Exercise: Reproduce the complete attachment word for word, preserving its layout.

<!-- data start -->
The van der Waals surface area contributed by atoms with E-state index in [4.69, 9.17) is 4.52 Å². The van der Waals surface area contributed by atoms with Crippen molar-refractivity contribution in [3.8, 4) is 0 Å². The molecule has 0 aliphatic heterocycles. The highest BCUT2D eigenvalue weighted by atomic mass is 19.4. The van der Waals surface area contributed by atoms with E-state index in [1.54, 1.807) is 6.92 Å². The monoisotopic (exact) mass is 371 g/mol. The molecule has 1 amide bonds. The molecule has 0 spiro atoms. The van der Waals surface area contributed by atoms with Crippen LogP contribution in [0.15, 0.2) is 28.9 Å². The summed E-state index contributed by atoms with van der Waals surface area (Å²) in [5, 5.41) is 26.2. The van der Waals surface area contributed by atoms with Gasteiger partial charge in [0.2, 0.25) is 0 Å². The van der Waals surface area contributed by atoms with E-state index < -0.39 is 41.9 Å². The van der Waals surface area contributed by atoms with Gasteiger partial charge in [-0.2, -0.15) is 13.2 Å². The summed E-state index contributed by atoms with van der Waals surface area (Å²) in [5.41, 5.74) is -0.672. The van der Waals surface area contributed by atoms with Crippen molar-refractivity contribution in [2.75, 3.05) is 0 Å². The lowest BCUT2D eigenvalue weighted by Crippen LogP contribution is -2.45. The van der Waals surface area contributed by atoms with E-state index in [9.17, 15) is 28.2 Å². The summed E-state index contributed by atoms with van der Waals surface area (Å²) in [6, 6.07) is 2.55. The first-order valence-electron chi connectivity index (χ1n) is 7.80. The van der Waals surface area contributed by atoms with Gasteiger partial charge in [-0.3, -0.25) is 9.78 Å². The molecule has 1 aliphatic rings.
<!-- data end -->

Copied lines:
The van der Waals surface area contributed by atoms with E-state index in [4.69, 9.17) is 4.52 Å². The van der Waals surface area contributed by atoms with Crippen molar-refractivity contribution in [3.8, 4) is 0 Å². The molecule has 0 aliphatic heterocycles. The highest BCUT2D eigenvalue weighted by atomic mass is 19.4. The van der Waals surface area contributed by atoms with E-state index in [1.54, 1.807) is 6.92 Å². The monoisotopic (exact) mass is 371 g/mol. The molecule has 1 amide bonds. The molecule has 0 spiro atoms. The van der Waals surface area contributed by atoms with Crippen LogP contribution in [0.15, 0.2) is 28.9 Å². The summed E-state index contributed by atoms with van der Waals surface area (Å²) in [5, 5.41) is 26.2. The van der Waals surface area contributed by atoms with Gasteiger partial charge in [0.2, 0.25) is 0 Å². The van der Waals surface area contributed by atoms with E-state index < -0.39 is 41.9 Å². The van der Waals surface area contributed by atoms with Gasteiger partial charge in [-0.2, -0.15) is 13.2 Å². The summed E-state index contributed by atoms with van der Waals surface area (Å²) in [5.41, 5.74) is -0.672. The van der Waals surface area contributed by atoms with Crippen molar-refractivity contribution in [2.75, 3.05) is 0 Å². The lowest BCUT2D eigenvalue weighted by Crippen LogP contribution is -2.45. The van der Waals surface area contributed by atoms with E-state index in [9.17, 15) is 28.2 Å². The summed E-state index contributed by atoms with van der Waals surface area (Å²) in [6, 6.07) is 2.55. The first-order valence-electron chi connectivity index (χ1n) is 7.80. The van der Waals surface area contributed by atoms with Gasteiger partial charge in [-0.3, -0.25) is 9.78 Å². The molecule has 1 aliphatic rings.